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Social Dancing

Krzysztof Gajos -- The Tech
Salsa, performed here by members of the MIT Ballroom Dance Team in a competition at Harvard, has witnessed a resurgence in popularity along with other social dances such as swing.
By Katharyn Jeffreys
STAFF REPORTER

After years of greasy hair and flannel shirts, style is making a comeback. Along with martinis, cigars, and Gap khakis comes the revival of social dances, most notably swing. Around Boston, and even on MIT's campus, social dancing is quickly growing in its popularity.

While the style may be vintage, the attitude has a modern kick. Fueled by bands such as Cherry Poppin' Daddies, Squirrel Nut Zippers, and the Brian Setzer Orchestra, the swing of the forties is infused with electric guitars and other ska influences.

"To many Californians I'm sure the swing craze seems very outdated, but it's never wrong for anyone, especially a guy, to know how to dance," said Carly R. Klein '00, a member of the MIT ballroom dance team.

Outdated or not, Boston is a definite hub for social dance. Many clubs have swing nights, including the Roxy, on Tremont Street, which is a popular stop for those accustomed to the club scene. However, this popularity has its drawbacks.

Klein said, "The only thing that annoys me about the swing craze is how crowded the dance floors are at clubs like the Roxy, where the room is full of couples who think that to look good one must take up a lot of space and elbow and shove. The truth is, you look the best, in East Coast swing, if you take up very little room on the dance floor you have more control that way."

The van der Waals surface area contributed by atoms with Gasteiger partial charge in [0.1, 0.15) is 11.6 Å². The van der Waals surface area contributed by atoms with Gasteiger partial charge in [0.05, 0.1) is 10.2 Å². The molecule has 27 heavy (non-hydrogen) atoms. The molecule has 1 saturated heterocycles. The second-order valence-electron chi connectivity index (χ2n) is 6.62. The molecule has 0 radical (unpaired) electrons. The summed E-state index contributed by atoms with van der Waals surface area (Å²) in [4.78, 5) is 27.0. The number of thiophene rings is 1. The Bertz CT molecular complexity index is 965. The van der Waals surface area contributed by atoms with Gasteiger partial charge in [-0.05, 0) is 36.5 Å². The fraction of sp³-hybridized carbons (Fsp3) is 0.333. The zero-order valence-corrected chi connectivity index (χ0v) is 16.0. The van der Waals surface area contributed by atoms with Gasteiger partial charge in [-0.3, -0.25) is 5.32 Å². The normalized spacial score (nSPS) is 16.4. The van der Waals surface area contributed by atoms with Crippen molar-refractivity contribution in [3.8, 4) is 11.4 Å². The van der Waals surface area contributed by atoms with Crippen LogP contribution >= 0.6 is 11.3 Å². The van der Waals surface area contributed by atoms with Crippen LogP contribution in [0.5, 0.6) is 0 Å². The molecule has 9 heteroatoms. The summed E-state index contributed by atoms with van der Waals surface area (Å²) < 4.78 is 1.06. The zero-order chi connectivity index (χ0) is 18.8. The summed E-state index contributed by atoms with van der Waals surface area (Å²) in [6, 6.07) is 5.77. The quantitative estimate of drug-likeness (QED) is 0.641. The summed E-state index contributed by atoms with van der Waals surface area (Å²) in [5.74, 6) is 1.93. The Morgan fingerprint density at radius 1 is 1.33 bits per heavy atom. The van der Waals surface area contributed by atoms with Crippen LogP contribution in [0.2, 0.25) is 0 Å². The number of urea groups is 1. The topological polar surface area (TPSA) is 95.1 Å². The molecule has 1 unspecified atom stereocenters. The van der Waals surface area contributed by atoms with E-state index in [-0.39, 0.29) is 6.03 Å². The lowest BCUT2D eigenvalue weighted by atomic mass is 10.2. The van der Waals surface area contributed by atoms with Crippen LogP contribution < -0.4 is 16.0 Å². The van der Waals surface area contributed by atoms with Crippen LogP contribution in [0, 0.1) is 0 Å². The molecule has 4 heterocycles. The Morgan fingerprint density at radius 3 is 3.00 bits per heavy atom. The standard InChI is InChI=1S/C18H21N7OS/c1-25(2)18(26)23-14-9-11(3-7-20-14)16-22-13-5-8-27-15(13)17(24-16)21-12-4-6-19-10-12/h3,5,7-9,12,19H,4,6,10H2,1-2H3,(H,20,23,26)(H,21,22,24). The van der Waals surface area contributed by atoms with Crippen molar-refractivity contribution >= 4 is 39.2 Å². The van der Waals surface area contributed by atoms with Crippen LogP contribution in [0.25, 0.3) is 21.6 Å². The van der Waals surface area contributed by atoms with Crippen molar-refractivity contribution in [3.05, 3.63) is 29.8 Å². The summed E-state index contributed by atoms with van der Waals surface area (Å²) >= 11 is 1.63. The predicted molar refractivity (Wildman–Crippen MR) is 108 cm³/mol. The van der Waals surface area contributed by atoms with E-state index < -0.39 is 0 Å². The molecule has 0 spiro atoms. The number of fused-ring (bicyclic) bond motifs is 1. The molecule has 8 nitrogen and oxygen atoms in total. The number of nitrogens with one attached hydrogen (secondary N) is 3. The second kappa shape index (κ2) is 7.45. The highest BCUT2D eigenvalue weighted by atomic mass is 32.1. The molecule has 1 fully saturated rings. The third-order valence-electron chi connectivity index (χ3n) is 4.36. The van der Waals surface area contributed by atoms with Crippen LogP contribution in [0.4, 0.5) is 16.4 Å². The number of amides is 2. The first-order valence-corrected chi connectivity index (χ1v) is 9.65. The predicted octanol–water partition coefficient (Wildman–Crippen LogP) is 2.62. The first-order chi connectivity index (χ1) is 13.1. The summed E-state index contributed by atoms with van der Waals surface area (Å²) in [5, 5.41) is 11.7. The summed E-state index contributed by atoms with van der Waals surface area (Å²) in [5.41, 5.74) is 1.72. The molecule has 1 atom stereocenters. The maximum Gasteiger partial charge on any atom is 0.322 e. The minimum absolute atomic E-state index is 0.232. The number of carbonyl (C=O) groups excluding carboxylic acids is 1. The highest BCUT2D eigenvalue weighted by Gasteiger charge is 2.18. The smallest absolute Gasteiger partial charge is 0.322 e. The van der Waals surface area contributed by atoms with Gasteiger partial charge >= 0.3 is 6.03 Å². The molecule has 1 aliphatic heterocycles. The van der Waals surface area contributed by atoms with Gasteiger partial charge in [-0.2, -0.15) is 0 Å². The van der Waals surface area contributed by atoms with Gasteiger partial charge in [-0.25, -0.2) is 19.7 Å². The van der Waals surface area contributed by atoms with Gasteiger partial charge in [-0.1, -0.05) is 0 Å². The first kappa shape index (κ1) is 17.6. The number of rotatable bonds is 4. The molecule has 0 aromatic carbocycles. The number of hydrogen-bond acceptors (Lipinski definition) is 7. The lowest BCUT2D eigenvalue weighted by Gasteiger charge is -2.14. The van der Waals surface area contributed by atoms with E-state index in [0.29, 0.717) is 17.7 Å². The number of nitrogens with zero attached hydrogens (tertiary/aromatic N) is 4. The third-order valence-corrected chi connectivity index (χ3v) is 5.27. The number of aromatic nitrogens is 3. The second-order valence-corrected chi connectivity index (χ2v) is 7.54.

For a more relaxed atmosphere, Roger N. Nielsen '01 recommends the Cosmopolitan, in the North End. "For big events and concerts like Cherry Poppin' Daddies, you can't beat the Roxy. But for small time dance and relaxing with my girlfriend Ellen, I like to head to the Cosmopolitan."

Swing draws a dedicated group

For people who swing, dance can take up a significant amount of time. Jennifer A. Healey G, an avid swing dancer, has a particularly hectic schedule. "A typical swing dancing schedule includes (not always but sometimes) private practice on Monday, Ken's Place in Central Square on Tuesday, a group practice on Wednesday in Harvard Square, dance lesson with Ravitte at the YWCA and then dancing at the Upstairs Lounge on Thursday, the Roxy on Friday, and either the IC dance (once a month at St. John's Armenian Church in Watertown) or Ryles on Saturday and on the seventh day we rest (or practice aerials). Occasionally we see our friends who don't swing (usually when we're doing laundry)."

This affection for dance is not uncommon. "If you hang at these places enough, you'll see the same people over and over. It's cool," Nielsen said.

"It's a strangely intellectual crowd," said Healey, who adds that swing dancers are "much more interesting than people I've met at other clubs."

Other dances become popular

In addition to swing, Latin and standard ballroom dances, such as tango and salsa, also have a large following. Some clubs such as the Roxy hold Latin dance nights each week. The popularity of these styles are not fueled by big name American bands, but remain a welcome alternative to regular club attendees.

Bassam G. Kassab G finds an alternate appeal to these dances. "I learned Argentinian tango for several months back in 1995. Then I found out it would be useless for me in social occasions because my date would not be a woman. However, when I saw a couple of men dancing it together in a very charming way, and I read that originally in Argentina it was a men's dance, I realized that nothing becomes obsolete or useless in our lives if we know how to put it on the right track!"

The resurgence in the popularity of partner dances has given people the chance to hone their social skills, meet new people, and hear different types of music. "For me, the ballroom dancing was a great way for me to be able to dance and perform again. It is a nice social outlet too," Klein said.